· Be extremely careful going into a home that is only partially standing or into a damaged home where electrical service is still operating. You may decide that your home needs to be inspected by a professional before anyone actually enters.
· Always wear protective clothing on your arms, legs, feet and hands during cleanup. This includes sturdy boots and gloves.
· Don’t return to a damaged home at night. Authorities usually set a curfew, even for homeowners, because trying to do cleanup at night can be much more hazardous than during the daytime.
· Keep young children away from tornado-damaged areas, at least until you have initially gauged how safe your home is. If children are with you during the cleanup, never leave them unattended or allow them to play in the debris.
· Use flashlights inside a damaged home without electricity. Lanterns, candles or other flame-based lights can multiply hazards when used in a heavily damaged area.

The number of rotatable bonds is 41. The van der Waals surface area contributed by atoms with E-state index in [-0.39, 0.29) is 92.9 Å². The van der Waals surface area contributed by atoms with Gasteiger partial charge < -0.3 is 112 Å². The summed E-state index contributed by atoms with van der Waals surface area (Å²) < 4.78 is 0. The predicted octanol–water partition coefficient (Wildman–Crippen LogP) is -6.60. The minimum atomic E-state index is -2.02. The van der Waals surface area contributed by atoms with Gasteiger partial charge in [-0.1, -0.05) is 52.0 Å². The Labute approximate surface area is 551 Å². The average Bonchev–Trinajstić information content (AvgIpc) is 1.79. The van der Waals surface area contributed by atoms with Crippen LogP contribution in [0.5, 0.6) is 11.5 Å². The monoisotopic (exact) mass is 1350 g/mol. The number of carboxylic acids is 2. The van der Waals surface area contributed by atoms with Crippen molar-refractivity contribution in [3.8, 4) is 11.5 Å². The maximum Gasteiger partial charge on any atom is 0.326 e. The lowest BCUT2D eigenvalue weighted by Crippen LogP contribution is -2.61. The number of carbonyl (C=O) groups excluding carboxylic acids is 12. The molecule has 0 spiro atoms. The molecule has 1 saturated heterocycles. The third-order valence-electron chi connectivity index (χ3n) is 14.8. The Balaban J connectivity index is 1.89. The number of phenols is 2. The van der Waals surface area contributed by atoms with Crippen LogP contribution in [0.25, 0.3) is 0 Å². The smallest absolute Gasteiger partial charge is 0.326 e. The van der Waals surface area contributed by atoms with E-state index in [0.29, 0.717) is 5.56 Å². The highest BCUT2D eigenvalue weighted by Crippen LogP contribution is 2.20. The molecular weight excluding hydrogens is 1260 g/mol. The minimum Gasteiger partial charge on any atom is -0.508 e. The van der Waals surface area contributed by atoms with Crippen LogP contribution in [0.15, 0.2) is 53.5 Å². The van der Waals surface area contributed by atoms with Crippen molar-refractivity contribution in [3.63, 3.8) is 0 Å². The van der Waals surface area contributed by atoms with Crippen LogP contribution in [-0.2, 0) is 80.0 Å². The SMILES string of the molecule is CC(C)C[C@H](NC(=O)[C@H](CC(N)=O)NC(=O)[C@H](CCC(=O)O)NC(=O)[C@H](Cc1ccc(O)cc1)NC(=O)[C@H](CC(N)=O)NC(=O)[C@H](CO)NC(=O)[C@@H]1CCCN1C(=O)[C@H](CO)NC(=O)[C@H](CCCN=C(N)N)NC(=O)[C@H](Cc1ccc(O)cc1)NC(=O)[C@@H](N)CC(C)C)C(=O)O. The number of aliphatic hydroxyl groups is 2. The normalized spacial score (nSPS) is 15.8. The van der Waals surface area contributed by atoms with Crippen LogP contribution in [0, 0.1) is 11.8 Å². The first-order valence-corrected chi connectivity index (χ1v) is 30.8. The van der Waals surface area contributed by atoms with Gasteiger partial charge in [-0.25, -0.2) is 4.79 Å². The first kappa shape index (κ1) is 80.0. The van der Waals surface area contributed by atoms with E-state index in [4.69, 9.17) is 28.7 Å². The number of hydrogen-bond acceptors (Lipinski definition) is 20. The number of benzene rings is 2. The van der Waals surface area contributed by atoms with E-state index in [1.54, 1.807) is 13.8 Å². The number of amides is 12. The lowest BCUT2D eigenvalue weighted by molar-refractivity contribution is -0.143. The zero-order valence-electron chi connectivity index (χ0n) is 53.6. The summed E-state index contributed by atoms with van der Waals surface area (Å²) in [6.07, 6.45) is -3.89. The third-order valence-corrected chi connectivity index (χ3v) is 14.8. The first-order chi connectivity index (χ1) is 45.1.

· Make sure that the gas supply is turned off at the main valve in your home. If possible, also turn off all electrical power to your house from the main fuse box or circuit breaker even if you do not have electricity, since it could be restored at any time and damaged wiring could cause extreme hazards.
· Watch out for displaced animals, especially poisonous snakes in more rural areas. Tornadoes destroy the habitats of wildlife as well as humans so be on the alert for injured and potentially dangerous wildlife.
· Do not drink the water in your home unless health authorities have declared it to be safe. This is especially true if you are in an area without electricity or other utilities.
· Check with your homeowners insurance before beginning an extensive cleanup. Trying to recover valuables like photos or personal mementos should not be a problem, but be sure to contact your insurance carriers before you do anything more so they can get the information they need to file your claim first.